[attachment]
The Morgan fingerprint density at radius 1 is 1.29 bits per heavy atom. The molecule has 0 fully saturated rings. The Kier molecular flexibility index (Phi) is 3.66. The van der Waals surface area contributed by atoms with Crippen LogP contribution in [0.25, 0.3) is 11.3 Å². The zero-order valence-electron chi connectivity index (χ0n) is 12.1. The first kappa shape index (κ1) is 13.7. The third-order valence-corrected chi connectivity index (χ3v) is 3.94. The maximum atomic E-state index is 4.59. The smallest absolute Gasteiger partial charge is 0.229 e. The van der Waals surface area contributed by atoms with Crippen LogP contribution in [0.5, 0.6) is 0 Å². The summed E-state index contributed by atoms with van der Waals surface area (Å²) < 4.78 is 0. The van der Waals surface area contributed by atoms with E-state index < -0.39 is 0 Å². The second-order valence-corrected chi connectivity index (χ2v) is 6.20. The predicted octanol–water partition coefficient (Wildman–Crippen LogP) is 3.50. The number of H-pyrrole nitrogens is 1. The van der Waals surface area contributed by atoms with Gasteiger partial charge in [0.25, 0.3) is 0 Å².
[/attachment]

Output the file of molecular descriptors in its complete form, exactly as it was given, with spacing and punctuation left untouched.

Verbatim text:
The Morgan fingerprint density at radius 1 is 1.29 bits per heavy atom. The molecule has 0 fully saturated rings. The Kier molecular flexibility index (Phi) is 3.66. The van der Waals surface area contributed by atoms with Crippen LogP contribution in [0.25, 0.3) is 11.3 Å². The zero-order valence-electron chi connectivity index (χ0n) is 12.1. The first kappa shape index (κ1) is 13.7. The third-order valence-corrected chi connectivity index (χ3v) is 3.94. The maximum atomic E-state index is 4.59. The smallest absolute Gasteiger partial charge is 0.229 e. The van der Waals surface area contributed by atoms with Crippen LogP contribution in [0.5, 0.6) is 0 Å². The summed E-state index contributed by atoms with van der Waals surface area (Å²) < 4.78 is 0. The van der Waals surface area contributed by atoms with E-state index < -0.39 is 0 Å². The second-order valence-corrected chi connectivity index (χ2v) is 6.20. The predicted octanol–water partition coefficient (Wildman–Crippen LogP) is 3.50. The number of H-pyrrole nitrogens is 1. The van der Waals surface area contributed by atoms with Gasteiger partial charge in [0.25, 0.3) is 0 Å².